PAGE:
Law 216 of 14 July 2022 amends and supplements Law 85/2014 on insolvency prevention and insolvency proceedings and other legislation. The new law transposes the business prevention mechanisms introduced at European level by Directive 2019/1023.
The amendments to the insolvency law implement the business prevention mechanisms imposed by Directive 2019/1023 and clarify certain concepts and ways of action that were hitherto left to the discretion of the parties or to different interpretations by the courts.
The Ordinance, as amended by the Approval Act, applies to all insolvency proceedings opened after 11 July 2020.
By way of exception, the amendments concerning the time limit for the consideration of applications for payment of current claims, as well as those concerning the possibility of enforcement of current claims that are more than 60 days overdue, also apply to the applications for the opening of proceedings made in proceedings commenced after the date of entry into force of the Act, including those not resolved by the date of entry into force of the Act.
Also, the amendment concerning the determination of the due date of taxes related to possible reductions of claims as a result of the implementation of the reorganization plan from the date of the closure of the insolvency proceedings applies to all proceedings opened for debtors who at the date of entry into force of Law 216/2022 do not have an approved reorganization plan.
One of the main changes to the insolvency law is the introduction of the early warning procedure.
Under this new procedure, professionals are alerted by the tax authority to non-performance of certain obligations and are provided with information on the recovery solutions provided for by law free of charge via a website.
Thus, alert notifications are sent automatically via the electronic communication system developed by the Ministry of Finance/National Tax Administration Agency (ANAF) in relation to non-execution of obligations to the state budget, the state social security budget or the unemployment insurance budget.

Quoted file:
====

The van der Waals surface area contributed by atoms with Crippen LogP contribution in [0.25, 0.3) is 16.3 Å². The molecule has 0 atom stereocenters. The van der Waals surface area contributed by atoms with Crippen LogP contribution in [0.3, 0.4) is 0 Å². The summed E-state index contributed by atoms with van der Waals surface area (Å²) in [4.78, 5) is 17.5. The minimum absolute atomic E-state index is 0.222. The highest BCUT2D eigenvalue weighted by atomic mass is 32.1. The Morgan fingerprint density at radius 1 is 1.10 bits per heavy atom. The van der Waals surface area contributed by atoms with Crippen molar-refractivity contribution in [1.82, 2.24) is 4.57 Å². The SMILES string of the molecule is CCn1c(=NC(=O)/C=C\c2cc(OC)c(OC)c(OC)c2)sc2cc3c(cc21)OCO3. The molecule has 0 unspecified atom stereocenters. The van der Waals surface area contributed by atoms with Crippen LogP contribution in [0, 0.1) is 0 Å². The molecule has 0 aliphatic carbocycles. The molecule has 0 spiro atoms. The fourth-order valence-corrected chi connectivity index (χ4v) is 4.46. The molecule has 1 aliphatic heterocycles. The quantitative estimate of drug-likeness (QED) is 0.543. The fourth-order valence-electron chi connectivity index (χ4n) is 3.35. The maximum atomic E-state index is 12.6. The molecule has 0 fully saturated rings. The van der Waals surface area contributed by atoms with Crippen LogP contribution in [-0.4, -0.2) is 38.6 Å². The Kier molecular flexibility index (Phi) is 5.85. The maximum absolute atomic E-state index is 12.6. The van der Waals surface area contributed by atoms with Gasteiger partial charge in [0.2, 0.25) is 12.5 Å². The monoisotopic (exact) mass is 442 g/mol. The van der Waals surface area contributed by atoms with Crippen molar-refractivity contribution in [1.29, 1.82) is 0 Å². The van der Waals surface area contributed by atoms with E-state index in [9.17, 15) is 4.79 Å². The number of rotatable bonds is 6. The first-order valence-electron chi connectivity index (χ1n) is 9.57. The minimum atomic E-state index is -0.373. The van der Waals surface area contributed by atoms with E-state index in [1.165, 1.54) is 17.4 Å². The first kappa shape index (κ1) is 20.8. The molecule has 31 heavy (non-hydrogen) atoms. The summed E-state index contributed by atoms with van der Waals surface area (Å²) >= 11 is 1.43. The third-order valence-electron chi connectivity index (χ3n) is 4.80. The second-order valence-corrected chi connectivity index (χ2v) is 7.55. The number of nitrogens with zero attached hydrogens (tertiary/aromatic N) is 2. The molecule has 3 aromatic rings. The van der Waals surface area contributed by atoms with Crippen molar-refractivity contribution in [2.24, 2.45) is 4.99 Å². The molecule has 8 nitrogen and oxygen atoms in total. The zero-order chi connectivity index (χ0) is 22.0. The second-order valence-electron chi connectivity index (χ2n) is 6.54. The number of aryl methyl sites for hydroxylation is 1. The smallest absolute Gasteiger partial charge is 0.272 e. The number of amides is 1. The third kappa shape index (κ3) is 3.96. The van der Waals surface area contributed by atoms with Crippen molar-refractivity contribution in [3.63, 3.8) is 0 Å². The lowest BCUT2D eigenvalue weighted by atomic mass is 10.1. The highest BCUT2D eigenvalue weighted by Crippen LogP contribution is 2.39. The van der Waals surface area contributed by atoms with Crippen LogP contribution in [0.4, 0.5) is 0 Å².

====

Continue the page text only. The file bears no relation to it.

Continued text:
The Ministry of Entrepreneurship and Tourism provides information and guidance on early warning on its website:
(a) detailed information on early warning and its role in signaling to the debtor the need to act without delay;
b) indicators for a general assessment of the financial situation with a view to diagnosing distress or insolvency, using available diagnostic software;
(c) systematized information, presented in a user-friendly format, on solutions for recovery, including insolvency prevention and insolvency proceedings, with the effect of discharging liabilities;
(d) a list of insolvency practitioners and the authorities and bodies exercising their supervision;
(e) information on programs and other support facilities.
In addition, the Ministry of Entrepreneurship and Tourism provides an early warning hotline for a general assessment of the business with a view to accessing recovery solutions.
A second important change relates to the insolvency prevention procedure.
If an insolvency proceeding has resulted in a final discharge, the debtor cannot access another insolvency proceeding within 12 months from the date of closure of that proceeding.